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We extract the following particulars concerning the shooting of certain members of the military escort, near Te Awamutu, from the letter of the correspondent of the Southern Cross:—s :— Through the medium of the electric telegraph, I forwarded a few brief particular* of this shocking tragedy ; and as your readers are doubtless impatient to re^eke |h£ futtj particulars, I hasten to transmit them. Your^readers are probably already aware that the com. missariat supplies, clothing, &c, for the troops s'ationed at Te Awaaautu, Kihikibi, Rangiawhie, and Obaupo, are conveyed by steamer up the Waipa river to Te Rori, and thence by cartage, under escort, to Te Avamutu. But as the distance between these posts is too far for one escort to traverse the whole distance and return again the same day, the difficulty is obviated by a very simple and equitable arrangement, and escort being detailed from each extremity of the linr. On the occasion which forms the subject of my letter, the convoy was from Te Rori, the escort from Te Awamutu being composed as follows : — 1 sergeant, 1 cor* poral, 1 bugler, and 30 rank and .file, under the command of Ensign Gomez, 40th Regt. — the 40th and 65th Regiments furnishing proportionate numbers. . The escort proceeded as usual to a distance o' about four miles from Te Awamutu, and near the Maori redoubt (Ngapo). There Corporal Hammerton, of the 65th Regt. who had charge *of the rear guard, noticed that a private of the 40, named Donovan, was lagging behind, until he had become separated from the column by a space of about thirty or forty yards, and as he manifested no intention of rejoining the party, th«i corporal ordered him to do so. His reply was, that if the corporal did not go away -he" would' shoot Jbjm, and as if to show that he was in desperate earnest, and would carry the threat into execution if the corporal attempted to enforce the command, he had his rifle capped and at the tull cock. Corporal Hammerton left and reported the circumstance to the commanding officer, who ordered the column to halt, and, D movan still refusing to fall in, it was decided that the column should proceed, but, on passing the Maori redoubt (Ngapn), four, stout fellows were to hide in the ditch, Donovan being expected to follow the column, when, arriving at the ambuscade, he would fall an easy prey to the men in the ditch, who would suddenly pounce upon and endeavour to seize -him, with* out bloodshed. * But the best laid "and most beneficial schemes of mortals sometimes unfortunately fail. Scarcely had tbe column moved when one of the men on looking round, observed that Donovan had his rifle at the "present," and was aiming deliberately at the column ; he immediately shouted "look out," and almost ere the warning cry had escaped his lips, the scoundrel Donovan fired. The ball struck private John Smith, 65th, in the,righr thigh, cut through his groin, and passed out, then struck private Richardson, 40th, in, the wrist, and finally striking private D. Rogers, 40th, in the right thigh, and lodging just above the knee joint ; two of these men (the most severely wounded) 'ell to the ground. Then Donovan fixed his bayone% and tbe officer in command, knowing that the ca<\e required decisive action in order to prevent the ruffian from reloading* and doing further mischief, ordered the escort to form" a eemi-circle, and approach and disarm him. The men rushed forward impetuously, and one of them, a private in the 65th, closed with Dano?an, but having', in the excitement and confusion of the moment, neglected to take the precaution of fixing his bayonet, he was consequently fighting at a tremendouajiisadvantage, and probably the contest would not have been of a very long duration but for the timely intervention of another. The officer and sergeant had shouted to the men to take the wretched prisoner without injuring him, but, in the confusion /and tumult of tbe moment tbe command was unheard, a circumstance that need not excite our.surprise when ire consider the suddenness of the attack, and the feelings of exasperation which. such diabolical acts as those of the infuriate luffian Donovan would call forth in the breasts of any men, however much discipline may have taught them coolness in moments of danger. Two unfortunate victims to the villain's ferocity lay weltering in their blood, and still he stood ready to increase the number. The man of the 65th who, with a couiage approaching to sheer madness, rushed on Donovan, without having taken the precaution of fixing hie bayonet, had just parried a well-aimed thrust, and was about to receive another deadlier, more rapidly aimed, full in his breatt, when a wild shout of •• Shoot him, shoot him !" arose, and instantly a rifle flashed, and the wretch Donovan fell upon hit f ace — a ball from the rifle of Private Thomas M'Coy bad penetrated his chest, and tbe man was a corpse. An inquest was held on the body of Donovan, when the jury returned the following verdict : — The Court, having duly weighed and considered the evidence, are of opinion that the deceased, private Jeremiah Donovan, came by his* death from a gunshot wound inflicted by private Thomas M'Coy, 40th Regiment, whilst the deceased was attempting to bayonet private Henry Travers, 65th Regiment, and are unanimously of opinion that private M'Coy was perfectly justified- in ?o doing, causing the act to be merely one of justifiable homicide.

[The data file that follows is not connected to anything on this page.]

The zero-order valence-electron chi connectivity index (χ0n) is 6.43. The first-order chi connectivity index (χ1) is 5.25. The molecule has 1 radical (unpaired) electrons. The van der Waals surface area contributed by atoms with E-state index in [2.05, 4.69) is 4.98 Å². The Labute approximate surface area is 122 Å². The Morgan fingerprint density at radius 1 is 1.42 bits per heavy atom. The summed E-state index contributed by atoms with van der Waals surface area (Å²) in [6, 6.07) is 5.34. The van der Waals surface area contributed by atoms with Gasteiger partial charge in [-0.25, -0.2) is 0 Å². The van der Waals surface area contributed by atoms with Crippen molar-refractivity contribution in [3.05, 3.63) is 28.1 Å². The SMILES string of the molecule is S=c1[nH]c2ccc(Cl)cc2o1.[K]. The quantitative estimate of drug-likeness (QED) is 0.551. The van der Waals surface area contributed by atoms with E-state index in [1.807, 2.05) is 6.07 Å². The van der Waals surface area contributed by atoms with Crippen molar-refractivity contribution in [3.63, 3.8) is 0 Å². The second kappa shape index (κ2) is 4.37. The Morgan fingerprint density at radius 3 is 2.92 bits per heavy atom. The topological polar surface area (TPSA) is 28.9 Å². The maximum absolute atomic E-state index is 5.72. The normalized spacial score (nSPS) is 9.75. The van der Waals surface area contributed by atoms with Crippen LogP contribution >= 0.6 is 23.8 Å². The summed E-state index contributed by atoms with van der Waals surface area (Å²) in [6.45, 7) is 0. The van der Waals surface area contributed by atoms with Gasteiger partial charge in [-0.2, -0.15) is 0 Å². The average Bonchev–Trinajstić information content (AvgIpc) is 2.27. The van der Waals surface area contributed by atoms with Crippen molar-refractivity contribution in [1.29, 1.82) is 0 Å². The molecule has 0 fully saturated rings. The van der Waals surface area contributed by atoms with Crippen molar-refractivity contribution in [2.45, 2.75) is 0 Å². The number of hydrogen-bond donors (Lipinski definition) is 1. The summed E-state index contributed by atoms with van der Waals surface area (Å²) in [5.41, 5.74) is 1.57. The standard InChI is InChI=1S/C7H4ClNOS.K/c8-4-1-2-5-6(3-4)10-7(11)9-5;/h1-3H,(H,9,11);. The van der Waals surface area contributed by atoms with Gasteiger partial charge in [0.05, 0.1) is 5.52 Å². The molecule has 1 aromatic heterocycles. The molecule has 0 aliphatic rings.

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Bibliographic details

New Zealand Spectator and Cooks Strait Guardian, New Zealand Spectator and Cook's Strait Guardian, Volume XIX, Issue 2003, 12 October 1864

Word Count

THE FATAL ESCORT SHOOTING CASE. New Zealand Spectator and Cook's Strait Guardian, Volume XIX, Issue 2003, 12 October 1864